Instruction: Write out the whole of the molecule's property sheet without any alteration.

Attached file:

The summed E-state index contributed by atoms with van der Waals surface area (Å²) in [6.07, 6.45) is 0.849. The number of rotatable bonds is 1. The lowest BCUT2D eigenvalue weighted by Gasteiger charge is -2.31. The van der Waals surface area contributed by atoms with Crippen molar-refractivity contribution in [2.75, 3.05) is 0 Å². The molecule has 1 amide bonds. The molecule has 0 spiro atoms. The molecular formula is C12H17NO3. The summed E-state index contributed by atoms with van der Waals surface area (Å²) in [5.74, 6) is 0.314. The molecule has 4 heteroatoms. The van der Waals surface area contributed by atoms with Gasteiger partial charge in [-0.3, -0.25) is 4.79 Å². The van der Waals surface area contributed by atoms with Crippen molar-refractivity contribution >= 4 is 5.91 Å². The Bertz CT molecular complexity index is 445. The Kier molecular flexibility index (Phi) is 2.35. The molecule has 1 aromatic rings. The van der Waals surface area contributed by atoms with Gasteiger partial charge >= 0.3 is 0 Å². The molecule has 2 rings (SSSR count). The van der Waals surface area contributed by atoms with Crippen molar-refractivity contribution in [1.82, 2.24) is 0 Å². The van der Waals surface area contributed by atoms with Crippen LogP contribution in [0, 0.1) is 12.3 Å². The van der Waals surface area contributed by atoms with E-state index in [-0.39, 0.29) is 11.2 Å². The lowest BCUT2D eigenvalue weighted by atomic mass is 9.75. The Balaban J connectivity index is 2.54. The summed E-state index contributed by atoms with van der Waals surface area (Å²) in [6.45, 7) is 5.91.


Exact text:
The summed E-state index contributed by atoms with van der Waals surface area (Å²) in [6.07, 6.45) is 0.849. The number of rotatable bonds is 1. The lowest BCUT2D eigenvalue weighted by Gasteiger charge is -2.31. The van der Waals surface area contributed by atoms with Crippen molar-refractivity contribution in [2.75, 3.05) is 0 Å². The molecule has 1 amide bonds. The molecule has 0 spiro atoms. The molecular formula is C12H17NO3. The summed E-state index contributed by atoms with van der Waals surface area (Å²) in [5.74, 6) is 0.314. The molecule has 4 heteroatoms. The van der Waals surface area contributed by atoms with Gasteiger partial charge in [-0.3, -0.25) is 4.79 Å². The van der Waals surface area contributed by atoms with Crippen molar-refractivity contribution >= 4 is 5.91 Å². The Bertz CT molecular complexity index is 445. The Kier molecular flexibility index (Phi) is 2.35. The molecule has 1 aromatic rings. The van der Waals surface area contributed by atoms with Gasteiger partial charge >= 0.3 is 0 Å². The molecule has 2 rings (SSSR count). The van der Waals surface area contributed by atoms with Crippen molar-refractivity contribution in [1.82, 2.24) is 0 Å². The van der Waals surface area contributed by atoms with Crippen LogP contribution in [0, 0.1) is 12.3 Å². The van der Waals surface area contributed by atoms with E-state index in [-0.39, 0.29) is 11.2 Å². The lowest BCUT2D eigenvalue weighted by atomic mass is 9.75. The Balaban J connectivity index is 2.54. The summed E-state index contributed by atoms with van der Waals surface area (Å²) in [6.45, 7) is 5.91.